A person I once knew, who was not a sentient inspirational poster, was fond of saying that in the end, people don't regret things they've done, only the things they didn't do. Bless his optimistic heart, I think he even believed it. Wouldn't it be nice to live in that world, to not ever regret things you've said or done? Who hasn't wished for a do-over on occasion?
We are discouraged from reconciling our mistakes by a culture that expects effortless perfection and smears a changed mind as a "flip-flop." Dwelling too long on wrong decisions or accidental disasters isn't healthy, but neither is brushing them off with selective amnesia. Perfectionists might recognize in themselves a fear of others seeing that they are fallible, while standard-bearers of positivity work overtime under the tyranny of the silver lining to avoid a turn into the swamp of sadness. But our mistakes are often more instructive than our triumphs. We downplay them at the risk of our own growth.
After all, another word for mistake can be discovery. Or so says the sbagliato, a cocktail that wears its origin as a mistake as a badge of honor. It came into being when, according to the stories, a bartender reached for the wrong bottle while mixing a Negroni, pouring sparkling wine instead of gin into the glass of vermouth and Campari. No "I meant to do that" posturing here: The very name of this drink embraces its origin as a screw-up, an oops grand enough to enshrine it forever.
So let's drink to a practice of admitting our mistakes to ourselves and to others. Not every mistake ends in delight, and minor regrets don't necessarily demand a prolonged ritual of dramatic repentance. But every time we pause to acknowledge an active choice or an instinctive response that results in even a small amount of regret, we lower the risk of repeating that mistake in the future.
Whether or not you're already a Negroni fan, you'll find the sbagliato to be its softer, friendlier cousin thanks to the dry sparkling wine standing in for the gin. It's still a drink that's all alcohol, no mixer, but it does pack less of an alcoholic punch without the hard liquor, making it a solid choice for pre-dinner drinks, weeknight gatherings or any other time you wish to keep the risk for feeling like last night was a terrible mistake low. Bittersweet and a bit bubbly, the sbagliato is also a perfect match for those long watch parties where rich dips and heavy bar food are served.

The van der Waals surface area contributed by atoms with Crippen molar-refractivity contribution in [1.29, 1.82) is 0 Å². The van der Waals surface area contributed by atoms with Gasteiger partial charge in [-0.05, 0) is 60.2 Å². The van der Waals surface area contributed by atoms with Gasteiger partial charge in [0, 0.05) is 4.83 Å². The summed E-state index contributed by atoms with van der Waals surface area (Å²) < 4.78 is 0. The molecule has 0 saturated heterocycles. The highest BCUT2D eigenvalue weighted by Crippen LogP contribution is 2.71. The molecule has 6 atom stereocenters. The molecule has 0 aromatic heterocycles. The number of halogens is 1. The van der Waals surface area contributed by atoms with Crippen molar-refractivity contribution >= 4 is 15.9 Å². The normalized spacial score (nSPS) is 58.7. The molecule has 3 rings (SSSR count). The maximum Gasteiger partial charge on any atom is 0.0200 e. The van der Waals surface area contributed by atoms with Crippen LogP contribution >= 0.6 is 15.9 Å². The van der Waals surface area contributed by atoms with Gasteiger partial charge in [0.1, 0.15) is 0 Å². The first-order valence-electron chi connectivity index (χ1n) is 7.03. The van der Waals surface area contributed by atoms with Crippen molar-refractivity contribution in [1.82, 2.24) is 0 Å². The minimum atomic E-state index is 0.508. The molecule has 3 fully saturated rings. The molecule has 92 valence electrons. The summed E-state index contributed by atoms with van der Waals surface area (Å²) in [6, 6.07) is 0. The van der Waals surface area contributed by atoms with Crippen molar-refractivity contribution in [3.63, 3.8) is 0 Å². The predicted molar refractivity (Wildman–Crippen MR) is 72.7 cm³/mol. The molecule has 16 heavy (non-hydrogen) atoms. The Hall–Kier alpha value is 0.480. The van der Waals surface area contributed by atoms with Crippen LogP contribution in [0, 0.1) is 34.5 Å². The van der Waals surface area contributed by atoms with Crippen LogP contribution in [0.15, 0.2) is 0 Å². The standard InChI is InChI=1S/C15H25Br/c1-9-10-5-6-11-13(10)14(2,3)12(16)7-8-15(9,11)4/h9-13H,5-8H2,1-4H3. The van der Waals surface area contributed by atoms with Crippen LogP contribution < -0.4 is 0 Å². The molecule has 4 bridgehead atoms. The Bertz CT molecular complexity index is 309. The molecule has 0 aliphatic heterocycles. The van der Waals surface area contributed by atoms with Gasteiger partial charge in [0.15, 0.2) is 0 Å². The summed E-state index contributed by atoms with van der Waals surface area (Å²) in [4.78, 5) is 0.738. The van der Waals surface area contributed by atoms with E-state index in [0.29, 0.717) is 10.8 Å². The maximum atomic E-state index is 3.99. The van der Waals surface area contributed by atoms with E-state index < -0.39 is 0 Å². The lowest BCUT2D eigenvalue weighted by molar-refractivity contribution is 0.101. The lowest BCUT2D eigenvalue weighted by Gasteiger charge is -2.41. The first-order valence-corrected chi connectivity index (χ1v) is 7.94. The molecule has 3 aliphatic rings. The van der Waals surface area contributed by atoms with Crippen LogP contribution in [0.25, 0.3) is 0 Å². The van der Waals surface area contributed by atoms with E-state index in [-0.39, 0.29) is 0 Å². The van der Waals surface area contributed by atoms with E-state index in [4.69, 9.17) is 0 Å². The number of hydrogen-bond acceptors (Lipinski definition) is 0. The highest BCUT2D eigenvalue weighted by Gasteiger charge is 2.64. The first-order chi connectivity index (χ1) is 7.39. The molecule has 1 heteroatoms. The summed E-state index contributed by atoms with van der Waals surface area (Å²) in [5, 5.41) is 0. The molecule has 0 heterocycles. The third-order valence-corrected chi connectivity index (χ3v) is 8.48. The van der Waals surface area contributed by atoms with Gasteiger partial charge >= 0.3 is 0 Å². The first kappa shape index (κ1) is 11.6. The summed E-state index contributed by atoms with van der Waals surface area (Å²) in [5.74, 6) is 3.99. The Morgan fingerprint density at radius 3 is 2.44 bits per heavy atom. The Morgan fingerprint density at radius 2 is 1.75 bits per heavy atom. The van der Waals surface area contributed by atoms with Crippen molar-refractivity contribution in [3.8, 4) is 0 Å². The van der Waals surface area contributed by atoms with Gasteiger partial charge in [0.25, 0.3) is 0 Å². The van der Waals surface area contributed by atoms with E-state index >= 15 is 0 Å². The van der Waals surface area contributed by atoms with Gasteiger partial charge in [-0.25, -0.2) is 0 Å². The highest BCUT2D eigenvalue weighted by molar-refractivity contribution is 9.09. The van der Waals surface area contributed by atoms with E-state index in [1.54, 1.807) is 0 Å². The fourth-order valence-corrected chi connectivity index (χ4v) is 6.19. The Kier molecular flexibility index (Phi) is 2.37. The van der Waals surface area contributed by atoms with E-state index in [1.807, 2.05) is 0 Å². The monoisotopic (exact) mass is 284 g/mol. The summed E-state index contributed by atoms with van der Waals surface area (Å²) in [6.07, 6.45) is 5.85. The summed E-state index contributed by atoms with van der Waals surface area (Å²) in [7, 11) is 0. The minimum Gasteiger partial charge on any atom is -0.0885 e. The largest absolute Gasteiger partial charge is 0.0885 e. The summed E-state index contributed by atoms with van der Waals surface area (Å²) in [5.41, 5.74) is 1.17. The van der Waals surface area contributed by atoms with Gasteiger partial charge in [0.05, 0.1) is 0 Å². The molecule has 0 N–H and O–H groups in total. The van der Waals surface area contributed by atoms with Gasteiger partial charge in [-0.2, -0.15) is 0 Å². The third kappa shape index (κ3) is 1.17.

This is a straightforward, simple drink. Any basic prosecco or sparkling wine works fine, but I suggest treating yourself to a high-quality Italian vermouth, because you'll actually be able to taste it in this drink. My go-to is a grand dame of Turin vermouths, Antica Formula Carpano, made from the same formula since 1786; Punt e Mes is delicious, as well. (The upside of a good vermouth is that it can stand on its own as an apéritif. Try it with tonic or in a spritz, too.) Store open vermouth in the refrigerator, where it should last for about a month.
Serving size: one beverage
- 1 oz. Campari
- 1 oz. Italian vermouth
- Prosecco or other dry sparkling wine
- Orange wheel or peel
You don't need any specialty equipment to mix or serve a simple cocktail. Improvise with what you have. But here's what I keep at hand:
- Rocks glass
- Jigger or measuring device (a standard shot glass holds 1.5 oz, if you're eyeballing it)
- Cocktail mixer glass
- Bar spoon
- Champagne bottle stopper (I swear by this Winco model; it keeps opened bottles fresh for days)
Add ice to your mixer glass, and stir together the Campari and vermouth. Strain into a rocks glass over fresh ice, then gently stir in the prosecco. Add more prosecco to taste, if needed. Garnish with an orange wheel or peel.
In her book "Apéritif," Rebekah Peppler suggests using a sparkling rosé instead of standard bubbles. You can also cut down on the alcohol content by making an Americano, which swaps in soda water for the sparkling wine.
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